Unity Catalog in Databricks provides a single place to create and manage data access policies that apply across all workspaces and users in an organization. It also provides a simple data catalog for users to explore. So when a client wanted to create a place for statisticians and data scientists to explore the data in their data lake using a web interface, I suggested we use Databricks with Unity Catalog.
New account management and roles
There are some Databricks concepts that may be new for you in Azure when you use Unity Catalog. While Databricks workspaces are mostly the same, you now have account (organization) -level roles. This is necessary because Unity Catalog crosses workspaces.
Users and service principals created in a workspace are synced to the account as account-level users and service principals. Workspace-local groups are not synced to the account. There are now account-level groups that can be used in workspaces.
To manage your account, you can go to https://accounts.azuredatabricks.net/. If you log in with an AAD B2B user, you’ll need to open the account portal from within a workspace. To do this, go to your workspace and select your username in the top right of the page to open the menu. Then choose the Manage Account option in the menu. It will open a new browser window.
To create a Unity Catalog metastore you’ll need:
- A Databricks workspace configured to use the Premium pricing tier
- A storage account with the hierarchical namespace enabled
- Azure Active Directory Global Administrator privileges (at least temporarily, or borrow your AAD admin for 5 minutes during setup).
- Contributor or Owner role in a resource group where you can create an Access Connector for Azure Databricks
The pricing tier is set on the basics page when creating the Databricks workspace.
- Create a storage container in your ADLS account.
- Create an access connector for Azure Databricks.
- Assign the Storage Blob Data contributor role on the storage account to the managed identity for the access connector for Azure Databricks.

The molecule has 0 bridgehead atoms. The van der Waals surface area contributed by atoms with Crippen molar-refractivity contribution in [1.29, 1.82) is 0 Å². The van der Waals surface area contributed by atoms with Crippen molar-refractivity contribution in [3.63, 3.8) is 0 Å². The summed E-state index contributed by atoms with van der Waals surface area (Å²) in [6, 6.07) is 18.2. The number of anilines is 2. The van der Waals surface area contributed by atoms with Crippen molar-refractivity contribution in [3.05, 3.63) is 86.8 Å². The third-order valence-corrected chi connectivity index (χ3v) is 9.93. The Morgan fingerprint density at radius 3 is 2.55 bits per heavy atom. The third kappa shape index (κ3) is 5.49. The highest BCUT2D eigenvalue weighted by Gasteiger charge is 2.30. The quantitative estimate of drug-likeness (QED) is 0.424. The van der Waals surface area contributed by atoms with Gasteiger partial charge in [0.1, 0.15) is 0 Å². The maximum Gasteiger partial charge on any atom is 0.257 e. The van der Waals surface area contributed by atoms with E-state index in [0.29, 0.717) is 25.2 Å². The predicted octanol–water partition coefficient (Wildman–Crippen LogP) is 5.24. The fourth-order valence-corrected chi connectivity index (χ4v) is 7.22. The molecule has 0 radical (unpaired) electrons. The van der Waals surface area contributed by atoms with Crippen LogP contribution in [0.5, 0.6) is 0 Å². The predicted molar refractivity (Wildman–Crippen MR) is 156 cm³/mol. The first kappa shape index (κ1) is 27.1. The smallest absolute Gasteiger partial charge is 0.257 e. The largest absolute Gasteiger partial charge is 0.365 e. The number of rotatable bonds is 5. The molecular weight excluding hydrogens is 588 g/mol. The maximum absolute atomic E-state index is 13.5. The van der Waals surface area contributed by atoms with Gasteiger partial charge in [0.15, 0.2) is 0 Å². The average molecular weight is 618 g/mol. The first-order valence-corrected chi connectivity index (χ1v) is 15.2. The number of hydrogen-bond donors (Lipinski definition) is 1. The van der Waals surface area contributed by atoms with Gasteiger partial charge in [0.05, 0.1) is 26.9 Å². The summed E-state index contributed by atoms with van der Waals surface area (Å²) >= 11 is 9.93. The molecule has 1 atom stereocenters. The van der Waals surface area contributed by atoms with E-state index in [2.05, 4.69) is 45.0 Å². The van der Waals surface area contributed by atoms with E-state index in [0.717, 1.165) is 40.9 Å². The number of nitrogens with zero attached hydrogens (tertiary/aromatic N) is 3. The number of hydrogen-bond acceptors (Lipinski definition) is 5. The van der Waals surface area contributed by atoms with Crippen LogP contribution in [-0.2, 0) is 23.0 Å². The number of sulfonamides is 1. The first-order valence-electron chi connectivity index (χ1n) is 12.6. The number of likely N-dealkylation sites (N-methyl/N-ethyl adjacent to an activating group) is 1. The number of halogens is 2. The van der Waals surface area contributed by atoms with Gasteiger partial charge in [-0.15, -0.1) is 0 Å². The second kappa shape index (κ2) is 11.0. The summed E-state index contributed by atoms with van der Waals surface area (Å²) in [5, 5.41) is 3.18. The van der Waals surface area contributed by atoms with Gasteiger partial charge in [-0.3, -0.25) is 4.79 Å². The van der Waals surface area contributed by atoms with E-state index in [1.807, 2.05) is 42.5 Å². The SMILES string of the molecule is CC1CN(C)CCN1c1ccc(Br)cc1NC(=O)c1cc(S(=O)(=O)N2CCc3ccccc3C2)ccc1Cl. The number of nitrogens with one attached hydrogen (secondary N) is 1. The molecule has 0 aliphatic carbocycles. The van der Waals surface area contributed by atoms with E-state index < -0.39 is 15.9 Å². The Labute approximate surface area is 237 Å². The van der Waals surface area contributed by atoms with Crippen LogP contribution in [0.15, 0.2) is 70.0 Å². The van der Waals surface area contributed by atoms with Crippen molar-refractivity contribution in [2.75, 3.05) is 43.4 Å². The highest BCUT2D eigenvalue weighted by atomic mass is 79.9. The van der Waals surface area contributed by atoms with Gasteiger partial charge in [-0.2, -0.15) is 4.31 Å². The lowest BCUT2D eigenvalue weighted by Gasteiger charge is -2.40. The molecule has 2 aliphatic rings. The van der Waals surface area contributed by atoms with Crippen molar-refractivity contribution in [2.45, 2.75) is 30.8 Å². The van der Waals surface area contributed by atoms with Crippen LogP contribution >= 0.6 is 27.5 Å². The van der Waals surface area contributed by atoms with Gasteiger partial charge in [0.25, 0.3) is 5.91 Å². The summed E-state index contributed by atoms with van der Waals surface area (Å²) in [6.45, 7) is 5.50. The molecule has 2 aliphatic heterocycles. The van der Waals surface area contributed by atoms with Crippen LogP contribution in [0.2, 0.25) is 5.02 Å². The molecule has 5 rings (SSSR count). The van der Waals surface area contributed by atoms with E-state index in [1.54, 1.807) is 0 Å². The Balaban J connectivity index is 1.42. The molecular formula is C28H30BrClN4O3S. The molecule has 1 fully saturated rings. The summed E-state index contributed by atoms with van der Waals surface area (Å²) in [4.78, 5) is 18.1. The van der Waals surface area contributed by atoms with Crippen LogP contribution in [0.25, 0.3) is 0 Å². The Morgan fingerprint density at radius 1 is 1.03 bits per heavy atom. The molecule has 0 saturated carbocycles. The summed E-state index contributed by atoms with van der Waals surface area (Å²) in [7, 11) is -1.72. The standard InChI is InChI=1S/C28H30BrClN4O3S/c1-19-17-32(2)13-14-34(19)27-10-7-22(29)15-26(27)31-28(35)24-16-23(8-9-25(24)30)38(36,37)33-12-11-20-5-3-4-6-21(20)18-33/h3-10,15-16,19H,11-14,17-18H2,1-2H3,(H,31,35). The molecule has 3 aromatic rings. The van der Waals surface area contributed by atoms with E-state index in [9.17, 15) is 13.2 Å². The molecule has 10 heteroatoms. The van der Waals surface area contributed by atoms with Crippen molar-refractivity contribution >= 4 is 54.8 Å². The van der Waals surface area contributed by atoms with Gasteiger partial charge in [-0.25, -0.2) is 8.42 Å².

- Assign yourself account administrator in the Databricks account console.
- Create a Unity Catalog metastore.
- Assign a workspace to the Unity Catalog metastore.
The storage container holds the metadata and any managed data for your metastore. You’ll likely want to use this Unity Catalog metastore rather than the default hive metastore that comes with your Databricks workspace.
The access connector will show up as a separate resource in the Azure Portal.
You don’t grant storage account access to end users – you’ll grant user access to data via Unity Catalog. The access connector allows the workspace to access the data in the storage account on behalf of Unity Catalog users. This is why you must assign the Storage Blob Data Contributor to the access connector.
The confusing part of setup
If you are not a Databricks account administrator, you won’t see the option to create a metastore in the account console. If you aren’t an AAD Global Admin, you need an AAD Global Admin to log into the Databricks account console and assign your user to the account admin role. It’s quite possible that the AAD Global Admin(s) in your tenant don’t know and don’t care what Databricks or Unity Catalog is. And most data engineers are not global admin in their company’s tenant. If you think this requirement should be changed, feel free to vote for my idea here.
Once you have been assigned the account admin role in Databricks, you will see the button to create a metastore in the account console.
One or multiple metastores?
The Azure documentation recommends only creating one metastore per region and assigning that metastore to multiple workspaces. The current recommended best practice is to have one catalog that spans environments, business units, and teams. Currently, there is no technical limitation keeping you from creating multiple metastores. The recommendation is pointing you toward a single, centralized place to manage data and permissions.
Within your metastore, you can organize your data into catalogs and schemas. So it could be feasible to use only one metastore if you have all Databricks resources in one region.
In my first metastore, I’m using catalogs to distinguish environments (dev/test/prod) and schemas to distinguish business units. In my scenario, each business unit owns their own data. Within those schemas are external tables and views. Because it is most likely that someone would need to see all data for a specific business unit, this makes it easy to grant user access at the schema level.
I’ll save table creation and user access for another post. This post stops at getting you through all the setup steps to create your Unity Catalog metastore.
If you prefer learning from videos, I’ve found the Unity Catalog videos on the Advancing Spark YouTube channel to be very helpful.